Residents Riled by Eminent Domain Scenario for Bus Terminal Revamp | chelseanow.com

Residents Riled by Eminent Domain Scenario for Bus Terminal Revamp

The Sea Breeze Fish Market is one of the local businesses that would face displacement if the Port Authority decides to move ahead with a design for a new terminal extending west of the current station. Photo by Yannic Rack.

The Sea Breeze Fish Market is one of the local businesses that could face displacement if the Port Authority decides to move ahead with a design for a new terminal extending west of the current station. Photo by Yannic Rack.

BY YANNIC RACK | Hundreds of Hell’s Kitchen residents dreading the arrival of a new bus terminal that could obliterate parts of their neighborhood gave an earful to the Port Authority of New York and New Jersey this week, in an attempt to prevent any plans that would involve bulldozing residential and commercial blocks to make way for a replacement station.

A town hall-style meeting held on the evening of Mon., Apr. 18, was filled to capacity with neighborhood residents, activists and business owners voicing their concerns. The Metro Baptist Church was an appropriate host for the spirited discussion: its location at 410 W. 40th St., just west of the current Port Authority Bus Terminal, makes it a potential casualty of plans to widen the facility’s footprint in the neighborhood.

Although nobody (not even its operators) disagreed about the fact that the decades-old bus terminal is an outdated mess in need of replacement, the residents said they were mostly worried about the prospect of eminent domain — the controversial process through which the city or state can take over private property to make way for important public projects.

“Our message is, ‘Do no harm,’ ” said Dale Corvino, who lives on W. 43rd St. and is a member of Community Board 4 (CB4).

Locals fear the construction of a new and bigger terminal will include the destruction of their blocks through eminent domain. Photo by Yannic Rack.

Locals fear the construction of a new and bigger terminal will bring about the destruction of their blocks through eminent domain. Photo by Yannic Rack.

The Port Authority recently launched a design competition to solicit proposals for the station, but not before it released a set of concepts that were meant to illustrate possible replacement scenarios — some of which included taking over property west of the current station (on Eighth Ave. btw. W. 40th & W. 42nd Sts.).

Worries about the impact of a new, and larger, terminal in the neighborhood have started to peak in recent weeks, after the Port Authority announced at its board meeting last month that it was committed to building a much-needed replacement in Manhattan — rather than New Jersey, which, unsurprisingly, seemed to be the more popular option with Manhattanites.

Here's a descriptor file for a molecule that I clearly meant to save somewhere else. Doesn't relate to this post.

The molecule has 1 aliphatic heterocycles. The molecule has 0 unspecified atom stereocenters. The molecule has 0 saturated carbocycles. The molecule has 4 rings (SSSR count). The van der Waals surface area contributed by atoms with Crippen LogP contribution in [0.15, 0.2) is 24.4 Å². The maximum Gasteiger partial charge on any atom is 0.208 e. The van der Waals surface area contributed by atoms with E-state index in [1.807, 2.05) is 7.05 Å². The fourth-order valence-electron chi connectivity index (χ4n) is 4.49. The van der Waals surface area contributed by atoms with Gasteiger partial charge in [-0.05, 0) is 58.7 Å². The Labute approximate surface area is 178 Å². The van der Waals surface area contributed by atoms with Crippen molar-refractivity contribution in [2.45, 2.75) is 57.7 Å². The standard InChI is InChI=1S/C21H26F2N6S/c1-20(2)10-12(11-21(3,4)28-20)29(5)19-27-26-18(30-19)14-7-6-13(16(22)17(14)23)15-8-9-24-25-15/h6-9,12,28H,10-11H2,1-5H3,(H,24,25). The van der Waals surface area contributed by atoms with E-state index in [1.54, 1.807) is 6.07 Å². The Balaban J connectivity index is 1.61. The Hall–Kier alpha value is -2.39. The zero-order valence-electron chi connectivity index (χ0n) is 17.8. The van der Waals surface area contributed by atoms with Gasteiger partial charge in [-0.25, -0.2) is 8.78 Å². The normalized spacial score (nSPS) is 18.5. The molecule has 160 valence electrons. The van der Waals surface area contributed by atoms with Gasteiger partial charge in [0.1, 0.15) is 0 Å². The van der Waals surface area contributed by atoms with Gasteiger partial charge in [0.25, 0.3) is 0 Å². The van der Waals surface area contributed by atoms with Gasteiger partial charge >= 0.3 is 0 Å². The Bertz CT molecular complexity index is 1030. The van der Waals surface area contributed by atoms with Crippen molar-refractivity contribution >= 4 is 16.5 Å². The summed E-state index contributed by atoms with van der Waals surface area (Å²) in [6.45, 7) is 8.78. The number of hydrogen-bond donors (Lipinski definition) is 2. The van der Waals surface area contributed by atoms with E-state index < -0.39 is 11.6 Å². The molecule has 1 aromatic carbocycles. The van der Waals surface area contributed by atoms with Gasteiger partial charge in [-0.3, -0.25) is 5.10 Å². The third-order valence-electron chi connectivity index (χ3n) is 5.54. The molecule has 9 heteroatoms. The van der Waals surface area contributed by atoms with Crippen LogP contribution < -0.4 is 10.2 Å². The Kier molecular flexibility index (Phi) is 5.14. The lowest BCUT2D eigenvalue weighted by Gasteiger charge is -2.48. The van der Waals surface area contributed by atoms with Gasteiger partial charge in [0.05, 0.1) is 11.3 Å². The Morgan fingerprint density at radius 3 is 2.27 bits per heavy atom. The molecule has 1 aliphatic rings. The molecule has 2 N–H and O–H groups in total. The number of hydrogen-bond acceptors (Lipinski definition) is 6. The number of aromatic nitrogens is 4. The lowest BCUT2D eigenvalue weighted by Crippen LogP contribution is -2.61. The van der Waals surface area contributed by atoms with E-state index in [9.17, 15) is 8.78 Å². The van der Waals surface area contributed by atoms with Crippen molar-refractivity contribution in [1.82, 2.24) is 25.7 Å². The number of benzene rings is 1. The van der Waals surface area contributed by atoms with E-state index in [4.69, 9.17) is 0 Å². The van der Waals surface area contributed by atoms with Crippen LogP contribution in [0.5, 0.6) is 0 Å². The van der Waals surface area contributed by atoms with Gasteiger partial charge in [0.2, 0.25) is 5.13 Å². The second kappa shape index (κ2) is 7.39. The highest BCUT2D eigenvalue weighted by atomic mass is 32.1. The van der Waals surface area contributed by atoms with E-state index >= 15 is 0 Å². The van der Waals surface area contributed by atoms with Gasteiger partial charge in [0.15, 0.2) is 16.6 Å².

“You have the perfect solution…the light should have gone on and somebody should have said, ‘Why don’t we move the bus terminal out to the Meadowlands Sports Complex and then build a light rail into Manhattan?’ ” suggested Bob Minor, one of the speakers at the event and a co-chair of the HK 50-51 Block Association, to thundering applause.

On a recent weekday, buses were queuing up on Dyer Ave. to get into the terminal through a ramp. Photo by Yannic Rack.

On a recent weekday, buses were queuing up on Dyer Ave. to get into the terminal through a ramp. Photo by Yannic Rack.

“We don’t want to throw the community under the bus — or the bus garage, in this case,” said state Senator Brad Hoylman, who organized the town hall together with Assemblymember Dick Gottfried and CB4.

“I think we can all agree that the current Port Authority Bus Terminal is obsolete,” said District 3 City Councilmember Corey Johnson. “We need a plan that will right-size the terminal…what I am not in favor of is any plan that displaces Hell’s Kitchen residents, institutions or businesses. We need a plan that takes into consideration this neighborhood.”

The Metro Baptist Church, where hundreds of local residents directed their anger and concerns at officials from the Port Authority this week during a town hall meeting. Photo by Yannic Rack.

The Metro Baptist Church, where hundreds of local residents directed their anger and concerns at officials from the Port Authority this week during a town hall meeting. Photo by Yannic Rack.

The Port Authority officials at the meeting emphasized that the agency would work hard to avoid any scenario that would displace longtime residents. 

“We’re going to use Port Authority property wherever possible, I can’t emphasize that enough,” said Mark Muriello, the agency’s Deputy Director of Tunnels, Bridges and Terminals.

“We’re not looking to overrun the neighborhood — we want to integrate the neighborhood,” he added.